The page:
In the following plot you see my empirical data (black) plotted against a hypothesised distribution (blue).
However, a KS-test shows that there is no indication that my sample follows this distribution. Same for the gamma test described by Villasenor and Gonzalez-Estrada (2015).
My question is related to how to explain the mismatch in an easy to understand way (for a report I'm writing). The way I see it, the "mismatch" happens mostly at the peak of the curve. My guess is that since the majority of values lie around this peak, the "penalty" calculated by the KS-test is weighted and is therefore much worse in that area than in other parts of the distribution. If that's true it explains why the minor difference in the peak has such a huge impact even though the rest seems to fit well. Is this reasoning correct? Or is the test not weighted and is there simply too much difference with the distribution overall.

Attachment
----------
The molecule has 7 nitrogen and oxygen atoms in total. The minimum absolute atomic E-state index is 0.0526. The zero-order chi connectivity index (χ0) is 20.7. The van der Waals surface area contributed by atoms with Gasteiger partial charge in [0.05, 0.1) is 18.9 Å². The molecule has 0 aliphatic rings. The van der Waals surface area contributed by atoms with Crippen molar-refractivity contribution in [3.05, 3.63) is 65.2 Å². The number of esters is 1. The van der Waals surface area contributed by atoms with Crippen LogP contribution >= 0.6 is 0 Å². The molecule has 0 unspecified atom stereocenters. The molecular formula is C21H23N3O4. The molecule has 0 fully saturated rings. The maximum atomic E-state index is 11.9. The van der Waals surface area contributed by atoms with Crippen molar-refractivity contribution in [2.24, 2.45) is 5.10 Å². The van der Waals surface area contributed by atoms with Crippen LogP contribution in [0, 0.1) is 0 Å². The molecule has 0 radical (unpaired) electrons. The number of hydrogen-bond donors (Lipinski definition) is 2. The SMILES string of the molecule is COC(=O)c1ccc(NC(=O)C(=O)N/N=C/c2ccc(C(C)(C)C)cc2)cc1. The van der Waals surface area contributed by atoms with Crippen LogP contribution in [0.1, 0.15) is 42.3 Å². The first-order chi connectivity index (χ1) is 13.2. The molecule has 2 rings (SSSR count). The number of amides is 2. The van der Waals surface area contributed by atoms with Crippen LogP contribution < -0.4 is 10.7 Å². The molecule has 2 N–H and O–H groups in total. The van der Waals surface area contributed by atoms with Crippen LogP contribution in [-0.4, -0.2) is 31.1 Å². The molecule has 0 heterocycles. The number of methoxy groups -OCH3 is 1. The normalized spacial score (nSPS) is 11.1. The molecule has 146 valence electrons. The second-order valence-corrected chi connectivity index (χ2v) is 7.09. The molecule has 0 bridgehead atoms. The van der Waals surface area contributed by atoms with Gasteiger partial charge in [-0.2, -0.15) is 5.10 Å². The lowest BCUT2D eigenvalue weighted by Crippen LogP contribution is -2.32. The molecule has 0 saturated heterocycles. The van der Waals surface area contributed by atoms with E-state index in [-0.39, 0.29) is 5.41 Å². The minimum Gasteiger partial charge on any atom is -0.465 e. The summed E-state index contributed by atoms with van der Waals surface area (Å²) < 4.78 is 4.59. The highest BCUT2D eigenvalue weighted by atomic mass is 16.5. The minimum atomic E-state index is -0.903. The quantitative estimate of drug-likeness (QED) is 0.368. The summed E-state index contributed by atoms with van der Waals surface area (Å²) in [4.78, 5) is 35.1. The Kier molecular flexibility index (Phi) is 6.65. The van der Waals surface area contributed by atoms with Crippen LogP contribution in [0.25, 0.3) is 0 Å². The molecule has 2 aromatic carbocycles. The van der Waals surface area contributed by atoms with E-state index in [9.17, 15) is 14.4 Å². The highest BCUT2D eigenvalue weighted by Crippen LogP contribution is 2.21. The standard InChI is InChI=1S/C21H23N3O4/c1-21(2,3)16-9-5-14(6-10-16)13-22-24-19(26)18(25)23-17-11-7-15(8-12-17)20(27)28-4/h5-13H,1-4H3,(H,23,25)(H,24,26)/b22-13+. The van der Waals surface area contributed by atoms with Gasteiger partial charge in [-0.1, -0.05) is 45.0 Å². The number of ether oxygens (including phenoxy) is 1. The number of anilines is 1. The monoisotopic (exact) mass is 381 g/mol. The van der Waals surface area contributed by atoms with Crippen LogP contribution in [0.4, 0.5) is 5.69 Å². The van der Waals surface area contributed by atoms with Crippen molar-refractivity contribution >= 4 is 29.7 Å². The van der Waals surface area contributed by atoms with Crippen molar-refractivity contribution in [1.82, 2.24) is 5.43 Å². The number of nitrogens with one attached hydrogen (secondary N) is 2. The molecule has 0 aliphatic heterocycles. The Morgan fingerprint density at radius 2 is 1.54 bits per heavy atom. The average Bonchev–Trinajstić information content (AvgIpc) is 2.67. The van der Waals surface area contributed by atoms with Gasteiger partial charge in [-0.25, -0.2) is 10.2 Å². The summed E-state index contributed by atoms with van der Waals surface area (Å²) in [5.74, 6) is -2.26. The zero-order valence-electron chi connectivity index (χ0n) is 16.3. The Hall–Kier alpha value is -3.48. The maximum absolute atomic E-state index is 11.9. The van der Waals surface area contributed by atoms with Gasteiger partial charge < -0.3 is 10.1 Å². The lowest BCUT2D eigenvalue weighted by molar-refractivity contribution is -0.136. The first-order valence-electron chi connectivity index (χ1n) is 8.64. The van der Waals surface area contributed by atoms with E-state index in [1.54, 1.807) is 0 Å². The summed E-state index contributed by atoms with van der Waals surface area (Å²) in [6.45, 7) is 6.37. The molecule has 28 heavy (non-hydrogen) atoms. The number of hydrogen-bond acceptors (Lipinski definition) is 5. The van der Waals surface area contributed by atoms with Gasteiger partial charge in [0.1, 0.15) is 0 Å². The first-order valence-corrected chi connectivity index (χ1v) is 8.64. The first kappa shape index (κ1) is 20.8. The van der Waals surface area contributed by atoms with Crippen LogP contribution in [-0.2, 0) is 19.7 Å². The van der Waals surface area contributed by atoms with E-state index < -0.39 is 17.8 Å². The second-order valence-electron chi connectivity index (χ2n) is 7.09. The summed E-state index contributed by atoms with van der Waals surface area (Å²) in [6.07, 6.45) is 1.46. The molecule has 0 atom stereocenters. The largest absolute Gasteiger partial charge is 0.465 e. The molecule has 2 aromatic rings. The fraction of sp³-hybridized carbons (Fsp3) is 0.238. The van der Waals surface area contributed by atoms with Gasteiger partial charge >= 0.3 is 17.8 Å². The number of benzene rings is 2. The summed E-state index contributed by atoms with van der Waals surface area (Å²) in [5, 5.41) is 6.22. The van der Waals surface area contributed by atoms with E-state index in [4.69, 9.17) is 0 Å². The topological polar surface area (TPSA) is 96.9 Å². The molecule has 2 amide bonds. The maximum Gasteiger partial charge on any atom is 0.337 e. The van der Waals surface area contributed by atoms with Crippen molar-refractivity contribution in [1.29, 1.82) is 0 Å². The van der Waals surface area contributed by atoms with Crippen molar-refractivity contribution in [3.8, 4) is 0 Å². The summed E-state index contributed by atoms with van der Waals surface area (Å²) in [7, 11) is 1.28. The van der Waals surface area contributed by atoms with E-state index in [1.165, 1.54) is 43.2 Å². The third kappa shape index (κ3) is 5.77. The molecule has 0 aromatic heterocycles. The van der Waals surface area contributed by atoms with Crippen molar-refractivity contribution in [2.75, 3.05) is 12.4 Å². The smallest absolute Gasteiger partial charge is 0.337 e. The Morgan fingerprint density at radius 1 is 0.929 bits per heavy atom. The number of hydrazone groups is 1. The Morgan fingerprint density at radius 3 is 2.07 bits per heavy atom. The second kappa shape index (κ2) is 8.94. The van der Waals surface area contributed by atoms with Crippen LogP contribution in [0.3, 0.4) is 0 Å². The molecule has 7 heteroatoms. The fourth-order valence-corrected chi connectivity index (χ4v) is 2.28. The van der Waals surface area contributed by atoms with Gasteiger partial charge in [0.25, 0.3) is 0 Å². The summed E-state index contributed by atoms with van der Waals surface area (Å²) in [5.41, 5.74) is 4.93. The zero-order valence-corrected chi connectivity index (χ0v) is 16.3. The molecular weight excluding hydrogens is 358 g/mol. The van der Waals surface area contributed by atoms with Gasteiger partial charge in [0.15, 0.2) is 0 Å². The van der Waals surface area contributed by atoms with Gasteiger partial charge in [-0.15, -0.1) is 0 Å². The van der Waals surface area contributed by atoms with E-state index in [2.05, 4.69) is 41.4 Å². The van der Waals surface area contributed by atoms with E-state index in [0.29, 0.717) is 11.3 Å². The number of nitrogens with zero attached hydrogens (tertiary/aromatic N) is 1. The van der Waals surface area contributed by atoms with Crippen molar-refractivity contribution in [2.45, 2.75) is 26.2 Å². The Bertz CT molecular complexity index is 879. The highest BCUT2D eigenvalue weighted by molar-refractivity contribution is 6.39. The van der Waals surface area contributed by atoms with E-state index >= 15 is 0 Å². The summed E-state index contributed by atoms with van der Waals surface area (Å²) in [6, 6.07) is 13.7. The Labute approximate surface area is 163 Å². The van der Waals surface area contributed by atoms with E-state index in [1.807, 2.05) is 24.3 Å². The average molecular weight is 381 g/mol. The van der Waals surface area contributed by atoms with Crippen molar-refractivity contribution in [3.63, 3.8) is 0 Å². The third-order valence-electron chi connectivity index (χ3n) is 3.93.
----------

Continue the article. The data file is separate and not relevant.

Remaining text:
To ask my question in a different way, does a mismatch around the peak density affect the outcome of a KS-test more than a mismatch in areas of lower density?
I am very new to statistic so please forgive my choice of words and limited knowledge. Any help/pointers would be appreciated.
EDIT: following the advice of Nick Cox below, I have created some Q-Q plots. Interestingly the gamma distribution was a really bad fit so I tried some alternative distributions.
Out of these distributions the Q-Q plot for the lnorm distributions seemed the most promising.
However, there is still no statistically significant fit (not even close) and I'm still not sure how to interpret this.